On Dec. 4, 2011, Army Spc. Robert Finn’s way of life was forever altered.
While serving in Afghanistan, Finn sustained major damage to both of his feet and legs when the Stryker armored vehicle he was in was hit with an improvised explosive device, or IED. Thanks to the love of his family, his tenacious spirit and almost 11 months of medical care and physical therapy, Finn is once again standing tall.
Finn is still going through physical therapy and evaluation at Fort Gordon in Augusta, but makes it a point to return to his home in LaGrange whenever he can. Finn returned home recently for a combined family reunion and church celebration. During this trip he remembered that December day and the many operations and trials he’s gone through.
“I was sitting in the gunner’s position and at first, I didn’t realize I was hurt until I tried to stand and get out of the vehicle,” Finn said. “There were seven other guys in the vehicle with me, but I was the most seriously hurt.”
Both of his feet and lower legs were severely injured, and he had to be dragged from the vehicle. Army Spc. Joseph Joyner, who sustained a fractured forearm, managed to pull Finn out to safety. Finn was then flown to Kandahar, where he had the first of 10 operations to try to save his feet and legs.
Finn’s injuries had left him in extreme pain and without the use of both of his feet. Finn’s left leg and foot had his tibia broken in two places, his fibula broken in three places, two metatarsals were broken and his heel was crushed. His right leg and foot were better, but still had breaks in the tibia, ankle and three metatarsals.
In an effort to have him regain the use of his left leg and foot, doctors operated on his knee and placed a metal rod in his lower leg. After four months of operations and physical therapy, Finn’s left foot was still not healing. On April 25, he had the lower portion of that leg amputated.
Finn has very strong ties to his family and credits his grandfather for being both his male role model and a strong influence in his decision to join the Army. Finn’s grandfather, retired 1st Sgt. Juan Visbal, was in the Army for 21 years, serving in the infantry in Korea and in transportation in Vietnam. Visbal also was at the family celebration.
Finn showed obvious pride when speaking of his grandfather.
“He has been my father. We both had the same job, I was a tanker and he was a tanker,” Finn said.
“I am very proud of him, he is just like my son,” Visbal said. “I stayed in the Army because I wanted a career, I didn’t want to be working in a factory, I wanted to be outside.”
Finn’s uncle, Jon Visbal said, “We are very proud of these guys, they have done some fantastic things protecting our country. The entire family is very proud of them.”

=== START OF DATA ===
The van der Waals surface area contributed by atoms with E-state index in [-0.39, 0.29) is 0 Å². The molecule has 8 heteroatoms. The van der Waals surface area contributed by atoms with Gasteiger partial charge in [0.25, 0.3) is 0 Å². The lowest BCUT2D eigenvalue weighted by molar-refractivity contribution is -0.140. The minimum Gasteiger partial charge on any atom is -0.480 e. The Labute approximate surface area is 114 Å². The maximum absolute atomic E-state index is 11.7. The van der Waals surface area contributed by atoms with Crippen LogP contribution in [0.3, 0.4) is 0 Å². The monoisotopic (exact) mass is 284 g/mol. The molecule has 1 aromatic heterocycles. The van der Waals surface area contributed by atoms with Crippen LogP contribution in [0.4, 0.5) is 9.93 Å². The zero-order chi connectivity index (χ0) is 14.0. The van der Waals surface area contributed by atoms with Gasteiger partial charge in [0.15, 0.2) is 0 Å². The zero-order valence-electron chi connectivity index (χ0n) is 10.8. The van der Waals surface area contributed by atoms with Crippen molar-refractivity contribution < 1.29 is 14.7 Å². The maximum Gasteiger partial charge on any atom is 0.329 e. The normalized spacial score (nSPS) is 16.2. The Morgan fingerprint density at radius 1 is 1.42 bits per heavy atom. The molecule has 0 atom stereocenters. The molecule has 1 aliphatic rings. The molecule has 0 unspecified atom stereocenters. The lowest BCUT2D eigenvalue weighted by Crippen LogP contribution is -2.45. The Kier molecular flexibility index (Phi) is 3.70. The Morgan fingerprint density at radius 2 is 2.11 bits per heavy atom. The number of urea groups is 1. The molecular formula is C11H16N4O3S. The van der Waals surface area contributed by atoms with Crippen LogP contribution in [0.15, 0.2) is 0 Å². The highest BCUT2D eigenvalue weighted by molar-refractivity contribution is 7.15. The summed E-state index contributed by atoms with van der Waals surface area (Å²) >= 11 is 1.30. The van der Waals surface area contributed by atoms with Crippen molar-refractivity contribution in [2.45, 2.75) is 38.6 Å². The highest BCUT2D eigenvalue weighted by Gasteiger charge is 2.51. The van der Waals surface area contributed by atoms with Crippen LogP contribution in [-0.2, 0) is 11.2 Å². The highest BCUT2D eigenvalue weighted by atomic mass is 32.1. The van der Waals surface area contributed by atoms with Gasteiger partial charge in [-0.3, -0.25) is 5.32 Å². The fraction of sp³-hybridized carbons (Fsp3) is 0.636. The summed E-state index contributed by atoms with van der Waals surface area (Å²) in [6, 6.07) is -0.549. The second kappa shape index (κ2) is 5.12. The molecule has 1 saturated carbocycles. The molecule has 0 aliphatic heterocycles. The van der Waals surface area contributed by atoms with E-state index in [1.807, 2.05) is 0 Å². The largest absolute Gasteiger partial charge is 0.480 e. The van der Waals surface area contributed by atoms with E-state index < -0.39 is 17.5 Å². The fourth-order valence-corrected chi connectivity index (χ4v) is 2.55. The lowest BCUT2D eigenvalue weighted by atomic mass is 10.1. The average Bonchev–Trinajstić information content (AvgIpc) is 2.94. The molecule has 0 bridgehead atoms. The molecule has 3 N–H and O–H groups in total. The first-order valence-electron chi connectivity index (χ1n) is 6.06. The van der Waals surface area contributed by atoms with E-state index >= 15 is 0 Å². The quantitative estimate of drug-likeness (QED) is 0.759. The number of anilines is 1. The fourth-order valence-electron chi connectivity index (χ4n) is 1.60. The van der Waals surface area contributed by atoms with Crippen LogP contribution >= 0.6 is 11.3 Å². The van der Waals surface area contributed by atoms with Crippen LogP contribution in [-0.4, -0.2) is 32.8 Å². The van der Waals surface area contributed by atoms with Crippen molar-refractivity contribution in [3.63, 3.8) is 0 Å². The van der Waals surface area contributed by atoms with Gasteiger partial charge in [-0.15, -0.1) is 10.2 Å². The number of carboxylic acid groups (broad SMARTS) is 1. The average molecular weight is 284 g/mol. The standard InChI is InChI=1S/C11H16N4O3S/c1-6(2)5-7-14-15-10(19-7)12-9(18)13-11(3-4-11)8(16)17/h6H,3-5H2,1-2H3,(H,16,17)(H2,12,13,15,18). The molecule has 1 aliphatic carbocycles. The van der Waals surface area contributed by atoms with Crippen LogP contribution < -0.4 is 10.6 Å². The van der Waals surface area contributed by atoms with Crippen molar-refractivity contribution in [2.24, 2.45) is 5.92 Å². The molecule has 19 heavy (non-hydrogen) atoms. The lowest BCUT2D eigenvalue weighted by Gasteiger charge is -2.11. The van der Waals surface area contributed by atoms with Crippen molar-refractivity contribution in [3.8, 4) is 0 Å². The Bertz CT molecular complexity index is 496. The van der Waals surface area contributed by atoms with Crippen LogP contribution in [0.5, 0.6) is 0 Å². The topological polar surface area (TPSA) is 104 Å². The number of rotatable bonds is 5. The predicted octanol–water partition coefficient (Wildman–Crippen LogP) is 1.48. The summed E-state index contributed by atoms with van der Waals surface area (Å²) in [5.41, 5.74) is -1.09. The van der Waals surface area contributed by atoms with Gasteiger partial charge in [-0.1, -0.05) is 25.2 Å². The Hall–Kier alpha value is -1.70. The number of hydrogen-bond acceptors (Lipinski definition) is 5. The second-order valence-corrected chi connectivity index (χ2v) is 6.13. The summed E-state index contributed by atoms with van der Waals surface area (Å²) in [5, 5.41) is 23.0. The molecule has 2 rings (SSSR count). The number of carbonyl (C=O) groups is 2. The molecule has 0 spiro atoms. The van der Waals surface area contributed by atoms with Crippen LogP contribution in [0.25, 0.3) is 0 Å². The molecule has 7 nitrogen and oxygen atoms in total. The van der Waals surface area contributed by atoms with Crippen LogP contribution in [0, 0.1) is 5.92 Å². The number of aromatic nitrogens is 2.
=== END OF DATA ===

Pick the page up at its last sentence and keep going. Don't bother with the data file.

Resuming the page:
Finn’s Army experience started with basic training in Fort Knox in Kentucky. He then was moved to Fort Wainwright in Alaska, where soldiers continue their training and are readied for deployment to any areas in the world they are needed.
Finn was deployed first to Iraq and then to Afghanistan in April 2011. After he was hit with the IED in December, he was taken to Kandahar, where he was first operated on, and then was flown to Germany. Finn’s close family ties influenced where he went after leaving Germany.
“Mama has been there for me my entire life,” Finn said. “They were going to send me to Seattle at first, and then the Chaplin saw that I was upset. They then decided to sent me to Fort Gordon in Augusta so that I could be closer to my family.”
Throughout Finn’s many months of surgeries and rehabilitation, Sharon Cook, Finn’s mother, has been at her son’s side as much as she could. Being stationed in Augusta also gave Finn opportunities to travel back to LaGrange more often, which kept him closer to his family and friends.
In early April 2012, Finn was home in LaGrange visiting his family. At that time Finn still had his lower left leg and foot in a cast but knew that it was still not healing and that he was going to have it amputated later on in that month. With his right foot also still giving him trouble, Finn was dependent on his wheelchair.
Now after the operation, being fitted with a prosthetic and much physical therapy, the young man has changed.
“I was really shocked when he got out of the car and he wasn’t using his crutches,” Cook said, recalling one of her son’s most recent visits. “This weekend, I haven’t even seen his wheelchair yet.”
Finn still does have a wheelchair but uses it more now for recreation and for times that he is really tired.
“I play wheelchair basketball and work out in it. I am waiting for my new chair, it is made out of titanium and it will be a faster model,” Finn said.
In one of his recent basketball matches, his team came in second out of four teams.
Although Finn is still dealing with complications from his right foot, he is optimistic about his future. While stationed at Fort Gordon, Finn is looking forward to going to school for photography, continuing to get stronger and spending quality time with the family who has always been a source of strength and comfort to him.
In spite of everything he has gone through, Finn’s smile and eyes reflect the depth of his inner spirit and the love he has for his family and country.